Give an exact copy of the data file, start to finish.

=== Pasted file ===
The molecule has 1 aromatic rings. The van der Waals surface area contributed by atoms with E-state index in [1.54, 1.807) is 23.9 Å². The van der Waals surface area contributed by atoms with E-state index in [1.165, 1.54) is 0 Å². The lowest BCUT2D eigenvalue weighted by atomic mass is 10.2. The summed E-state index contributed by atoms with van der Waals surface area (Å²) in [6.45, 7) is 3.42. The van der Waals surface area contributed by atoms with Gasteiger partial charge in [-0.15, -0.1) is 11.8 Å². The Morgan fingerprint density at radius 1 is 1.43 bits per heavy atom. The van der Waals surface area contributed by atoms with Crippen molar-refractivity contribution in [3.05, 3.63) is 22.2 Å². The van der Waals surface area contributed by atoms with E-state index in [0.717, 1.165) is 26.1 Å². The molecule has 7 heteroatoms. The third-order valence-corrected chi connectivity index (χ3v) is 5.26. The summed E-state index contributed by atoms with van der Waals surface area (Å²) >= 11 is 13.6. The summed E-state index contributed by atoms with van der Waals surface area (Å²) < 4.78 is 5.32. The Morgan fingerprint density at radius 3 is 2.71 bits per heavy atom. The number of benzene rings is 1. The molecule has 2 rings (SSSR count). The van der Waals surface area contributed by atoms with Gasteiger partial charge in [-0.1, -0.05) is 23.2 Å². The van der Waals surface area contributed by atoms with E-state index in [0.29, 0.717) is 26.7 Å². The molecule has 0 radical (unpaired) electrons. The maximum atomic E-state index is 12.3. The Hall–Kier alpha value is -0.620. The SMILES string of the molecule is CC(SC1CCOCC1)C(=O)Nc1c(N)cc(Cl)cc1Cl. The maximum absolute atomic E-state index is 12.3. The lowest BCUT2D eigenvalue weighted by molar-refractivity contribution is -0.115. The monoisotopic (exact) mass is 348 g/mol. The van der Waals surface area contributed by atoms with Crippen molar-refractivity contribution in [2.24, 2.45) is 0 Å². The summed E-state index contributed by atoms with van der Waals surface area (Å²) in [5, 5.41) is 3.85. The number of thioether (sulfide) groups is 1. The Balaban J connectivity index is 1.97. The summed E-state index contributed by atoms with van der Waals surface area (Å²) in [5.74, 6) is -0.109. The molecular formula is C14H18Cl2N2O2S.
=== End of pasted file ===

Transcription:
The molecule has 1 aromatic rings. The van der Waals surface area contributed by atoms with E-state index in [1.54, 1.807) is 23.9 Å². The van der Waals surface area contributed by atoms with E-state index in [1.165, 1.54) is 0 Å². The lowest BCUT2D eigenvalue weighted by atomic mass is 10.2. The summed E-state index contributed by atoms with van der Waals surface area (Å²) in [6.45, 7) is 3.42. The van der Waals surface area contributed by atoms with Gasteiger partial charge in [-0.15, -0.1) is 11.8 Å². The Morgan fingerprint density at radius 1 is 1.43 bits per heavy atom. The van der Waals surface area contributed by atoms with Crippen molar-refractivity contribution in [3.05, 3.63) is 22.2 Å². The van der Waals surface area contributed by atoms with E-state index in [0.717, 1.165) is 26.1 Å². The molecule has 7 heteroatoms. The third-order valence-corrected chi connectivity index (χ3v) is 5.26. The summed E-state index contributed by atoms with van der Waals surface area (Å²) >= 11 is 13.6. The summed E-state index contributed by atoms with van der Waals surface area (Å²) < 4.78 is 5.32. The Morgan fingerprint density at radius 3 is 2.71 bits per heavy atom. The number of benzene rings is 1. The molecule has 2 rings (SSSR count). The van der Waals surface area contributed by atoms with Gasteiger partial charge in [-0.1, -0.05) is 23.2 Å². The van der Waals surface area contributed by atoms with E-state index in [0.29, 0.717) is 26.7 Å². The molecule has 0 radical (unpaired) electrons. The maximum atomic E-state index is 12.3. The Hall–Kier alpha value is -0.620. The SMILES string of the molecule is CC(SC1CCOCC1)C(=O)Nc1c(N)cc(Cl)cc1Cl. The maximum absolute atomic E-state index is 12.3. The lowest BCUT2D eigenvalue weighted by molar-refractivity contribution is -0.115. The monoisotopic (exact) mass is 348 g/mol. The van der Waals surface area contributed by atoms with Crippen molar-refractivity contribution in [2.24, 2.45) is 0 Å². The summed E-state index contributed by atoms with van der Waals surface area (Å²) in [5, 5.41) is 3.85. The number of thioether (sulfide) groups is 1. The Balaban J connectivity index is 1.97. The summed E-state index contributed by atoms with van der Waals surface area (Å²) in [5.74, 6) is -0.109. The molecular formula is C14H18Cl2N2O2S.